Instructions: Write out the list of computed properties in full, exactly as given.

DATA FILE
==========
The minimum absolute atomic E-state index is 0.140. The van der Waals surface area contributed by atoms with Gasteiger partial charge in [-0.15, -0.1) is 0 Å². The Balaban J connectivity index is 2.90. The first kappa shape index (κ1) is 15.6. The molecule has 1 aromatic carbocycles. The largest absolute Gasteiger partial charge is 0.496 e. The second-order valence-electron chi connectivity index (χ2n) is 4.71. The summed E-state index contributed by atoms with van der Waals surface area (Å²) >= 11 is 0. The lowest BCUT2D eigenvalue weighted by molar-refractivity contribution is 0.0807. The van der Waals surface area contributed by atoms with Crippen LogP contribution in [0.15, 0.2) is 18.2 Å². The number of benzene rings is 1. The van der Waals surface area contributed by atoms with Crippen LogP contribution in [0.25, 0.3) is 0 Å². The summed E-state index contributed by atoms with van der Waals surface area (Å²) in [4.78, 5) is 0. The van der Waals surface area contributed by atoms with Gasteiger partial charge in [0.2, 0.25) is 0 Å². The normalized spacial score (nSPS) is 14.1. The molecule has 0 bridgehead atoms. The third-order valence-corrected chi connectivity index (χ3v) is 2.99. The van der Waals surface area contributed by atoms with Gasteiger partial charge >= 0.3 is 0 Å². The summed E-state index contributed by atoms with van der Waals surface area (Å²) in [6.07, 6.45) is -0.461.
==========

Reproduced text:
The minimum absolute atomic E-state index is 0.140. The van der Waals surface area contributed by atoms with Gasteiger partial charge in [-0.15, -0.1) is 0 Å². The Balaban J connectivity index is 2.90. The first kappa shape index (κ1) is 15.6. The molecule has 1 aromatic carbocycles. The largest absolute Gasteiger partial charge is 0.496 e. The second-order valence-electron chi connectivity index (χ2n) is 4.71. The summed E-state index contributed by atoms with van der Waals surface area (Å²) >= 11 is 0. The lowest BCUT2D eigenvalue weighted by molar-refractivity contribution is 0.0807. The van der Waals surface area contributed by atoms with Crippen LogP contribution in [0.15, 0.2) is 18.2 Å². The number of benzene rings is 1. The van der Waals surface area contributed by atoms with Crippen LogP contribution in [0.25, 0.3) is 0 Å². The summed E-state index contributed by atoms with van der Waals surface area (Å²) in [4.78, 5) is 0. The van der Waals surface area contributed by atoms with Gasteiger partial charge in [0.2, 0.25) is 0 Å². The normalized spacial score (nSPS) is 14.1. The molecule has 0 bridgehead atoms. The third-order valence-corrected chi connectivity index (χ3v) is 2.99. The van der Waals surface area contributed by atoms with Gasteiger partial charge >= 0.3 is 0 Å². The summed E-state index contributed by atoms with van der Waals surface area (Å²) in [6.07, 6.45) is -0.461.